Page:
On 6 November 2018, Andrew Bailey gave a speech to the Investment Association that dealt with culture.
The broad theme of the speech was how the regulator could enable, encourage and incentivise in order to tackle the difficult issues of culture and trust. In terms of producing good culture, his view was that a set of rules was unlikely to be able to spell out all that needed to be done in all situations in order to encourage good culture.
Bailey focussed his comments around investment management. Against the backdrop of the increasingly large number of individuals who necessarily placed their trust in experts (investment managers and advisors) to ensure their savings would provide a comfortable retirement, Bailey raised the issue of the lack of transparency, particularly around fees and charges.
A clear finding in the FCA's Asset Management Market Study had been that investors were often disengaged from what they were paying in fees, and therefore the impact on their savings. In such cases, even small differences in cash and charges could have a large effect on the total pot. Whilst the answer will often be given as transparency and disclosure, Bailey said that it had also to be accompanied by effective communication. That did not necessarily mean simply just giving more and more information. The effectiveness of communication with consumers was, he said, a test of culture.
Another theme he raised was how some cultures would lean towards complacency, relying on a favourable indicator or two, but demonstrating "a lack of curiosity" in digging deeper into issues to assess whether there were systematic problems. This is why, Bailey stated, that the FCA had made the case for a stronger independent director presence in asset management governance, so that there were people who could ask the difficult or challenging question. Good culture supports this and, Bailey said, it was the role of the regulators as much to encourage it as to require it. This was notably through supervision exercising judgment based on the framework of rules in order to achieve the outcomes they want to see.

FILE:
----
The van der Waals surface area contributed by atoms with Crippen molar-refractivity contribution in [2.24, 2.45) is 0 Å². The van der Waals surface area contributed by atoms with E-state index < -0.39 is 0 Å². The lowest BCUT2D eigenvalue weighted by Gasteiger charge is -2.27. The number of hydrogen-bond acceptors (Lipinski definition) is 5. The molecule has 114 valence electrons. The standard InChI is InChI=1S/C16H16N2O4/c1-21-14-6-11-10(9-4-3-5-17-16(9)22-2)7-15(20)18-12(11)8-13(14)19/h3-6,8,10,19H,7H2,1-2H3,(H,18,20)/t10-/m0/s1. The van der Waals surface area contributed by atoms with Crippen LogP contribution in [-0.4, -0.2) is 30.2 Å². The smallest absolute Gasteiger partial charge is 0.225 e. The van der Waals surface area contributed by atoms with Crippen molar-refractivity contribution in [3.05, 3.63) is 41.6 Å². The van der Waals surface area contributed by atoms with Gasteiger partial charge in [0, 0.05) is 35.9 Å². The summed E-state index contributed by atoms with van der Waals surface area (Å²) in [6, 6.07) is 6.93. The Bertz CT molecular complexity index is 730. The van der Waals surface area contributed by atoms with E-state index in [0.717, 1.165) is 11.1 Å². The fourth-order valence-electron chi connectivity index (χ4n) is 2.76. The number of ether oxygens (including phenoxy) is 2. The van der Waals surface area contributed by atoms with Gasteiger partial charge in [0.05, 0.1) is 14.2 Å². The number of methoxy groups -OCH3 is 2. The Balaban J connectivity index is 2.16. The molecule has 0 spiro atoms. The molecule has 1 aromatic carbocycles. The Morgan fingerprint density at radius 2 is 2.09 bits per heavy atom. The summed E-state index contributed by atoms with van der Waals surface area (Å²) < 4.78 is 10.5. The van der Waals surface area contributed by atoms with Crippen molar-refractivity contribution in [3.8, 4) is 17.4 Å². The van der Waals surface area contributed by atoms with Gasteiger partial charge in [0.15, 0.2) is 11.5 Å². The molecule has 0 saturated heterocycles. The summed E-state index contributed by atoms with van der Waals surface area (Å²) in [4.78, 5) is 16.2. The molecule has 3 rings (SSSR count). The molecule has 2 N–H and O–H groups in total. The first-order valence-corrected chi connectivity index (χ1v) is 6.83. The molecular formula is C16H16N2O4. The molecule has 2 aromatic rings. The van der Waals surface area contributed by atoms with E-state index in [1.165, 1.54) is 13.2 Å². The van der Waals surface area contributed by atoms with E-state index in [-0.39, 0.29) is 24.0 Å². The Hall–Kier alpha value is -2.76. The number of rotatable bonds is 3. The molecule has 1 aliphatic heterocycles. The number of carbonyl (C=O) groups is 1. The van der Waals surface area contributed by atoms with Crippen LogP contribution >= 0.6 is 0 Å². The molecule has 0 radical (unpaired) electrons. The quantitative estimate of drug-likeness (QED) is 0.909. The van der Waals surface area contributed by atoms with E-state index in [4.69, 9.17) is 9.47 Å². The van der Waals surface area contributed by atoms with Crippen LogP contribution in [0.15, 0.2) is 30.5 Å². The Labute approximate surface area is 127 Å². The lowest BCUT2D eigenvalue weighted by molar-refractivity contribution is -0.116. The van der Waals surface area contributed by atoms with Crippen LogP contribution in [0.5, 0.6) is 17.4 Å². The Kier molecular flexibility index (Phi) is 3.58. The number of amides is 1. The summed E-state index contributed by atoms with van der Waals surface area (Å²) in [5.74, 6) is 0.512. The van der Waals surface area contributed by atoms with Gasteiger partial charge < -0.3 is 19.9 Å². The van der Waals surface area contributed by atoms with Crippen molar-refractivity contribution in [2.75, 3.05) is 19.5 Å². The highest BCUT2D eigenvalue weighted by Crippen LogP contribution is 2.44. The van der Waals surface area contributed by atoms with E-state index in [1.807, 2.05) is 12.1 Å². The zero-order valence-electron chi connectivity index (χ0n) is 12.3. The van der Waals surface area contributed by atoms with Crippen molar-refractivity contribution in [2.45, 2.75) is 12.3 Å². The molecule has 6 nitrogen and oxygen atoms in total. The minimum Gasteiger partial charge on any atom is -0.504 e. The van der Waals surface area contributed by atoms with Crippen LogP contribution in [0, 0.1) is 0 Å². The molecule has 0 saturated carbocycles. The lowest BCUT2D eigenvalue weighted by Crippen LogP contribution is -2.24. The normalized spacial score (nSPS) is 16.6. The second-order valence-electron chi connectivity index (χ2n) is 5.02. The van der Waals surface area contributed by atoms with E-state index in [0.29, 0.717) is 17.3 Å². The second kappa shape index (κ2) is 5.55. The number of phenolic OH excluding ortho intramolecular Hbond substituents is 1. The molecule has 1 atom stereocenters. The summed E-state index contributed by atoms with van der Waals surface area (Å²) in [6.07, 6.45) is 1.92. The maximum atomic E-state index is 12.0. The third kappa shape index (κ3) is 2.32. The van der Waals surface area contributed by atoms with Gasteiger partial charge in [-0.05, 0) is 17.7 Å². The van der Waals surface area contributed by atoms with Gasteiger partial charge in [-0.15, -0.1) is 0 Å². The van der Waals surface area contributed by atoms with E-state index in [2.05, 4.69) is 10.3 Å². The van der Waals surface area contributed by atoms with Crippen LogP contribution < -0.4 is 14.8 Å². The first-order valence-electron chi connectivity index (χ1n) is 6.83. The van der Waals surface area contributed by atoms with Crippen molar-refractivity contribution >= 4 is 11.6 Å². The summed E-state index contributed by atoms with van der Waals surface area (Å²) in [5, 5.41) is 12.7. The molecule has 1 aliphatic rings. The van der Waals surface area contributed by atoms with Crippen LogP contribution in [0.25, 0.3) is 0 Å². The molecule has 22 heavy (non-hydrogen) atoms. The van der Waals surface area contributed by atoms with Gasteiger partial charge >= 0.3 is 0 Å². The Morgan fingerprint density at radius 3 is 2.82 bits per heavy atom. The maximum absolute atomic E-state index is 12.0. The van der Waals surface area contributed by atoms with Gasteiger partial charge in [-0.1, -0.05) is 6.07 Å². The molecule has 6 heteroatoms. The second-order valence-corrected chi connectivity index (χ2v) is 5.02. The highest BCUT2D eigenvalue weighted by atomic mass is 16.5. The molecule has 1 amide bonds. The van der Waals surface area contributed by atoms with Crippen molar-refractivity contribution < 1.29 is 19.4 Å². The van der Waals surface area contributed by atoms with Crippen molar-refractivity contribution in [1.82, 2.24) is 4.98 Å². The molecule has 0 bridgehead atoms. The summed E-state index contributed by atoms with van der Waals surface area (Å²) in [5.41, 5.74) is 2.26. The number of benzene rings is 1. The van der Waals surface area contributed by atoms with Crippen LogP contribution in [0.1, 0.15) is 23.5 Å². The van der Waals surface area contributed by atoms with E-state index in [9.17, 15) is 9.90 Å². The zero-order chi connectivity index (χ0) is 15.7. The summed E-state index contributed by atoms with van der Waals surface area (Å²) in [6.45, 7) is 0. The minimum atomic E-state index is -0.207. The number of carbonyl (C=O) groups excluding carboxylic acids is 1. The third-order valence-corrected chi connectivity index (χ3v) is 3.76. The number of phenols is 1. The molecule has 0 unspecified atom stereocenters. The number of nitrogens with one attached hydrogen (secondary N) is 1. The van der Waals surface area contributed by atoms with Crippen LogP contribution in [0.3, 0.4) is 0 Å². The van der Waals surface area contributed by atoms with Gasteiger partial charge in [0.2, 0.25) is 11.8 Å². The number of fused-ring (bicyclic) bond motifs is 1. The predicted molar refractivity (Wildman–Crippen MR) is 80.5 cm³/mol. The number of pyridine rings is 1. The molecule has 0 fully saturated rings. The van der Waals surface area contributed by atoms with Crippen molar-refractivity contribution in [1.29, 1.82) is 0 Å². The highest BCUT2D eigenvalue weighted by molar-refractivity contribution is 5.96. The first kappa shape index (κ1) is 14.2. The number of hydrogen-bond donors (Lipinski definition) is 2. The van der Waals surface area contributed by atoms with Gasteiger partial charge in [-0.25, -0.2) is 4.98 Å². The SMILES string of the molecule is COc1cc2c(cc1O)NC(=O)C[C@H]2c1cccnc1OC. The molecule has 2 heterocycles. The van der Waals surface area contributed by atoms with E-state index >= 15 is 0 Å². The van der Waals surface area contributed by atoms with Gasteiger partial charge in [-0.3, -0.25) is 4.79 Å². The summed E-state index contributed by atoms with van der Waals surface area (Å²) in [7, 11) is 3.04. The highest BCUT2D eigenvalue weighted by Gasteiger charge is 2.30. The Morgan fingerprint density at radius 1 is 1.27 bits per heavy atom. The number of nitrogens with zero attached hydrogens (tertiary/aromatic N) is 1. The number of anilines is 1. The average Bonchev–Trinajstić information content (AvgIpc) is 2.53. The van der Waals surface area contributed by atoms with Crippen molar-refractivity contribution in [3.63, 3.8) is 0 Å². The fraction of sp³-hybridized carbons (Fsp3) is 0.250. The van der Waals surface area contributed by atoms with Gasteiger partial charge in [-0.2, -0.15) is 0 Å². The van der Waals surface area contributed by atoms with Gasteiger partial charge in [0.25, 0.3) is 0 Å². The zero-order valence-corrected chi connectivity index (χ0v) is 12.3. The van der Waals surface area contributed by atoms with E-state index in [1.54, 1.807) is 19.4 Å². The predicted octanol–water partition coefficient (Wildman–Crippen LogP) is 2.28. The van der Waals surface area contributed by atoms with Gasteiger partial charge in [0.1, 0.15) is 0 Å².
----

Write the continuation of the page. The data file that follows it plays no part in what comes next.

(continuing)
Bailey also spoke about a "sea change in culture" at the FCA by enabling change to occur through a variety of approaches, such as in its work on innovation and technological change for the industry. He saw this as a shift from regulation as a means to forbid, require or permit, to one where it enabled change to occur.
Finally, Bailey spoke about ethical investments and passive investing. There was a longer-term shift towards passive investment, but it went alongside a desire for more ethical and socially responsible investing and a desire to encourage longer term patient capital. In terms of trust, Bailey considered this a good development. An industry, so he said, which enabled the support of patient capital and innovation, and of ethical investment and social responsibility, will be one where the trust will be stronger and deeper, and the culture will prosper. The regulator could, he said, enable change to happen.
Good culture is a critical part of the regulatory landscape. An absence of good culture can lead to serious issues, ultimately even involving Enforcement. Whilst nothing Bailey said will be a cause of surprise to those in the industry, his emphasis on consumers and what they need, particularly against the background of the FCA's recent Asset Management Market Study, might point to where future enforcement action will lie.